Stories – Dominic Mabikwe

img_tatadomThe village that was my childhood home is Kwelerhana in the Eastern Cape, but I went to a convent boarding school in a nearby town when I was four and it was there that I spent most of my young years, going home to the village for school holidays.

I learnt much about the Christian life at school, but had no personal experience with Jesus Christ. I went my own way for the first twenty years of my life, which was focused on alcohol, dagga and women. In and out of jail, living this empty and meaningless lie, I began to question what life was all about and why I was not happy.
One of my old friends, who was like a brother to me, told me about Jesus Christ – who He is and what He had done for me. He said that I needed to receive Christ and my life would turn around. I believed straight away and made the decision to follow Him for the rest of my life. Things changed instantly and I turned away from the life that was leading me downhill.

I began to study the Bible and joined a church. After five years of training, I stepped out and started working for God full time as a travelling evangelist. My travels took me around the Western Cape, including Simonstown where I met my beautiful wife, Rosemary, who is still by my side today.
Life was not easy for a black man in South Africa during apartheid. Things got even harder in 1961 as my pass had to have the signature of a white man before I could move around freely.
Bantu administration ordered me to leave Cape Town and go back to King Williams Town. I had no money so I turned to my Father in Heaven. The Chief Native Commissioner had mercy on me and reinstated my pass. This meant I could stay in Cape Town and continue God’s work there.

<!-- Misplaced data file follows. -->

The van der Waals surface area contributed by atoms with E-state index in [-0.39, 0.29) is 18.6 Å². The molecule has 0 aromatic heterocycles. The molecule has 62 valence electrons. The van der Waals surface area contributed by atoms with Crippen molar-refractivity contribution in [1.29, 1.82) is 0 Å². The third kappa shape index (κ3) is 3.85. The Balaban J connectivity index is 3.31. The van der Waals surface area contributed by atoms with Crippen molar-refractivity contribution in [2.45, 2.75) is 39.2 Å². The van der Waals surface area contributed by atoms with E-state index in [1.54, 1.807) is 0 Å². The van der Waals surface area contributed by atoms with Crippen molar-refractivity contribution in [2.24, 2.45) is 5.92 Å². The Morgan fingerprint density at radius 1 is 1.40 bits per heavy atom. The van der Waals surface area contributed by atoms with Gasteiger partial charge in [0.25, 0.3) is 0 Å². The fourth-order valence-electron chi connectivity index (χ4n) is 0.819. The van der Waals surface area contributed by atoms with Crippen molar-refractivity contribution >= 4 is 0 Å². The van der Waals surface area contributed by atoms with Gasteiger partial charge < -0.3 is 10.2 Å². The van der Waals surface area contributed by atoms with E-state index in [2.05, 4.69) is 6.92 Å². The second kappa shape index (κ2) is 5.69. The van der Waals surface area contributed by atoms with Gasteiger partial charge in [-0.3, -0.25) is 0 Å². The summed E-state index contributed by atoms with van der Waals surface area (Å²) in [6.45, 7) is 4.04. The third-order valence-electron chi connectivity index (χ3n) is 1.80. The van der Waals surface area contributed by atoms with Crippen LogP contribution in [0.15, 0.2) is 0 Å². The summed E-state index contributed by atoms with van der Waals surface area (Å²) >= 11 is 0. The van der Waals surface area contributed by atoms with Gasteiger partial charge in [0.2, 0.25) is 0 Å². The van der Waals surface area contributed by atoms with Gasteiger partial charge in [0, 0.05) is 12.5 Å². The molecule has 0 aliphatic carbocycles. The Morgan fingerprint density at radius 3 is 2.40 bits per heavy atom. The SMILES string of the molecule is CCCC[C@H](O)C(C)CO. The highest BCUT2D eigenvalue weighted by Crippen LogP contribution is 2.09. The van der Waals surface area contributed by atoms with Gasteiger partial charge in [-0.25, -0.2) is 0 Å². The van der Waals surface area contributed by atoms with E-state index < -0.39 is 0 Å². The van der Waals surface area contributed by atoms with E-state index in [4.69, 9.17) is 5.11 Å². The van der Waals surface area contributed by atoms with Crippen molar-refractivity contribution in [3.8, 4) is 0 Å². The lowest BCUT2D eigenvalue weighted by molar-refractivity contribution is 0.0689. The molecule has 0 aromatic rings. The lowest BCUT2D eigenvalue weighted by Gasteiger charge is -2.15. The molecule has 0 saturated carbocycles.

The church was a large part of my life and I was eager to know more about God. Although things were difficult, I had read in the Bible that black, coloured and white people would all be in heaven together eventually, and realised that the government and the world was not forever. I read that there was no longer Jew nor Gentile, male nor female, slave nor master, but that we were all new creations in Jesus. This encouraged me.
We would visit white churches and although we were of the same denomination, we would sometimes be turned away. ‘This church is for white people. We’ll come and teach you in your church, but you cannot come here.’ We were told. We were not angry as we were seeking knowledge of God and the Bible. 

This is not to say that we were not hurt, but we forgave them because it was the law of the country and we were all Christians. Those were hard times, but God saw us through because we loved Him. 

One day I heard of Jubilee Community Church in Wynberg, Cape Town, a church which preached about multi-racial fellowship. I jumped at this opportunity as I had been longing for this for years and committed myself to this church. Here I was worshipping with people of all colours and backgrounds. 

A white man hugged me on my first Sunday there. I had never experienced this before. In previous years we were not allowed to shake hands in Adderley Street even though we were Christian brothers. That day was like heaven for me. My tears fell like rain. Even today, when I am with white, coloured and black people in my church in Guguletu, I feel so happy I sometimes just cry at the miracle that God has done and thank Him that I have seen this in my old age. I never thought I would see this day come to pass.’ 

From an article in Today Magazine (Dec 2000)